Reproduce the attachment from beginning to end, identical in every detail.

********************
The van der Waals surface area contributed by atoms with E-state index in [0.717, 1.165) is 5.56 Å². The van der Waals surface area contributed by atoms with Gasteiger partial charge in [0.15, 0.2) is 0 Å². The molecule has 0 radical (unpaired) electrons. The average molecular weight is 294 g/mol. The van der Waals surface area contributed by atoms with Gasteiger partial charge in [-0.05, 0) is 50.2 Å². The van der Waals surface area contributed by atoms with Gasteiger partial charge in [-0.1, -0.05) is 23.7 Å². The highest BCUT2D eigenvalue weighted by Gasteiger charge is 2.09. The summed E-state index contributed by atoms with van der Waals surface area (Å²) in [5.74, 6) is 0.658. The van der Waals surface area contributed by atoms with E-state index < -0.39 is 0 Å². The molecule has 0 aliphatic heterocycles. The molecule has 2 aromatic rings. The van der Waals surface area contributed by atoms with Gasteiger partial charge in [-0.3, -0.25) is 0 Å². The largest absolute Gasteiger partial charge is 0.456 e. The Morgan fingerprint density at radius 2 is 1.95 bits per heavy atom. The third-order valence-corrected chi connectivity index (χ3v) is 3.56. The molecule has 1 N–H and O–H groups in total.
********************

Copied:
The van der Waals surface area contributed by atoms with E-state index in [0.717, 1.165) is 5.56 Å². The van der Waals surface area contributed by atoms with Gasteiger partial charge in [0.15, 0.2) is 0 Å². The molecule has 0 radical (unpaired) electrons. The average molecular weight is 294 g/mol. The van der Waals surface area contributed by atoms with Gasteiger partial charge in [-0.05, 0) is 50.2 Å². The van der Waals surface area contributed by atoms with Gasteiger partial charge in [-0.1, -0.05) is 23.7 Å². The highest BCUT2D eigenvalue weighted by Gasteiger charge is 2.09. The summed E-state index contributed by atoms with van der Waals surface area (Å²) in [5.74, 6) is 0.658. The van der Waals surface area contributed by atoms with E-state index < -0.39 is 0 Å². The molecule has 0 aliphatic heterocycles. The molecule has 2 aromatic rings. The van der Waals surface area contributed by atoms with Gasteiger partial charge in [-0.3, -0.25) is 0 Å². The largest absolute Gasteiger partial charge is 0.456 e. The Morgan fingerprint density at radius 2 is 1.95 bits per heavy atom. The third-order valence-corrected chi connectivity index (χ3v) is 3.56. The molecule has 1 N–H and O–H groups in total.